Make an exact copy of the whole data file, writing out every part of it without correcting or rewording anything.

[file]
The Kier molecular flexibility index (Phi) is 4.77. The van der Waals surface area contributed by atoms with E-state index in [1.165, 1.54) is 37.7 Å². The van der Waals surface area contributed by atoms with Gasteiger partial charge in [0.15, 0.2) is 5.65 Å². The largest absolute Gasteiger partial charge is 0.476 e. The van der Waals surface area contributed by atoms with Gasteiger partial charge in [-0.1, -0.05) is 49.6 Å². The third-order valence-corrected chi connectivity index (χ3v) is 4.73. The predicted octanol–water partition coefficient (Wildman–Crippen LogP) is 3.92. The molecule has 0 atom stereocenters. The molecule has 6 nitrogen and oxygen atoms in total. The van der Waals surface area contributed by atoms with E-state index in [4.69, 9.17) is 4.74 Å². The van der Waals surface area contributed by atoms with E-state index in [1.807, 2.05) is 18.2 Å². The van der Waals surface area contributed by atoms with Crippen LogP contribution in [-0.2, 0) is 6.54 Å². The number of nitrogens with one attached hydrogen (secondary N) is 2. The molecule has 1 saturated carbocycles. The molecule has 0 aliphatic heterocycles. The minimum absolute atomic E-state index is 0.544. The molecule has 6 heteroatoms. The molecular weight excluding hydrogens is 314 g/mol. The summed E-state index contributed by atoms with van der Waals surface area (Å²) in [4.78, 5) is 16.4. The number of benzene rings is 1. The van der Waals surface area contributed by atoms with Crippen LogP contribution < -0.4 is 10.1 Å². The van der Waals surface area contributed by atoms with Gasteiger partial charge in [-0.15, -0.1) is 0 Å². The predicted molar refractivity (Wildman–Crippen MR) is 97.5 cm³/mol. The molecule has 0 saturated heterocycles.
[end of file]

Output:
The Kier molecular flexibility index (Phi) is 4.77. The van der Waals surface area contributed by atoms with E-state index in [1.165, 1.54) is 37.7 Å². The van der Waals surface area contributed by atoms with Gasteiger partial charge in [0.15, 0.2) is 5.65 Å². The largest absolute Gasteiger partial charge is 0.476 e. The van der Waals surface area contributed by atoms with Gasteiger partial charge in [-0.1, -0.05) is 49.6 Å². The third-order valence-corrected chi connectivity index (χ3v) is 4.73. The predicted octanol–water partition coefficient (Wildman–Crippen LogP) is 3.92. The molecule has 0 atom stereocenters. The molecule has 6 nitrogen and oxygen atoms in total. The van der Waals surface area contributed by atoms with E-state index in [4.69, 9.17) is 4.74 Å². The van der Waals surface area contributed by atoms with E-state index in [1.807, 2.05) is 18.2 Å². The van der Waals surface area contributed by atoms with Crippen LogP contribution in [-0.2, 0) is 6.54 Å². The number of nitrogens with one attached hydrogen (secondary N) is 2. The molecule has 1 saturated carbocycles. The molecule has 0 aliphatic heterocycles. The minimum absolute atomic E-state index is 0.544. The molecule has 6 heteroatoms. The molecular weight excluding hydrogens is 314 g/mol. The summed E-state index contributed by atoms with van der Waals surface area (Å²) in [4.78, 5) is 16.4. The number of benzene rings is 1. The van der Waals surface area contributed by atoms with Crippen LogP contribution < -0.4 is 10.1 Å². The van der Waals surface area contributed by atoms with Gasteiger partial charge in [-0.15, -0.1) is 0 Å². The predicted molar refractivity (Wildman–Crippen MR) is 97.5 cm³/mol. The molecule has 0 saturated heterocycles.